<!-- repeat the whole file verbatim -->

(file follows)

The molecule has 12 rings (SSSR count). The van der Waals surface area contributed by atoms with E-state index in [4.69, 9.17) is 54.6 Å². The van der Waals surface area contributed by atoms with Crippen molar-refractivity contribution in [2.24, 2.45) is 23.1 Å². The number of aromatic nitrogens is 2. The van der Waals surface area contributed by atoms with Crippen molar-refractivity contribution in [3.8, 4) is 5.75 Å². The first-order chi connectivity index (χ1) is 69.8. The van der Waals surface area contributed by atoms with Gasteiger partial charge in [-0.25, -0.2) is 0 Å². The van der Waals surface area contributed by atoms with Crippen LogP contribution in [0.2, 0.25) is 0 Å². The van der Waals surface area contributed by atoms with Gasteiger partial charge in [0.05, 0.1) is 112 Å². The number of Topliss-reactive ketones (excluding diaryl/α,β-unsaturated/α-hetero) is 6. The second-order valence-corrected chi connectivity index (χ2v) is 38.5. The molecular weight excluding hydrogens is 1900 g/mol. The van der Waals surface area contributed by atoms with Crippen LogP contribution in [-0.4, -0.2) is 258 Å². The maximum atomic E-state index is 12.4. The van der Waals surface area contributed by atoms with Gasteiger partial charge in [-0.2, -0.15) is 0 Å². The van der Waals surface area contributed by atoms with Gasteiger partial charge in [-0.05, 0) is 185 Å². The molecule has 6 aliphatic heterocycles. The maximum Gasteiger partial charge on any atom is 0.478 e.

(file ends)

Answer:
The molecule has 12 rings (SSSR count). The van der Waals surface area contributed by atoms with E-state index in [4.69, 9.17) is 54.6 Å². The van der Waals surface area contributed by atoms with Crippen molar-refractivity contribution in [2.24, 2.45) is 23.1 Å². The number of aromatic nitrogens is 2. The van der Waals surface area contributed by atoms with Crippen molar-refractivity contribution in [3.8, 4) is 5.75 Å². The first-order chi connectivity index (χ1) is 69.8. The van der Waals surface area contributed by atoms with Gasteiger partial charge in [-0.25, -0.2) is 0 Å². The van der Waals surface area contributed by atoms with Crippen LogP contribution in [0.2, 0.25) is 0 Å². The van der Waals surface area contributed by atoms with Gasteiger partial charge in [0.05, 0.1) is 112 Å². The number of Topliss-reactive ketones (excluding diaryl/α,β-unsaturated/α-hetero) is 6. The second-order valence-corrected chi connectivity index (χ2v) is 38.5. The molecular weight excluding hydrogens is 1900 g/mol. The van der Waals surface area contributed by atoms with Crippen LogP contribution in [-0.4, -0.2) is 258 Å². The maximum atomic E-state index is 12.4. The van der Waals surface area contributed by atoms with Gasteiger partial charge in [-0.2, -0.15) is 0 Å². The van der Waals surface area contributed by atoms with Gasteiger partial charge in [-0.05, 0) is 185 Å². The molecule has 6 aliphatic heterocycles. The maximum Gasteiger partial charge on any atom is 0.478 e.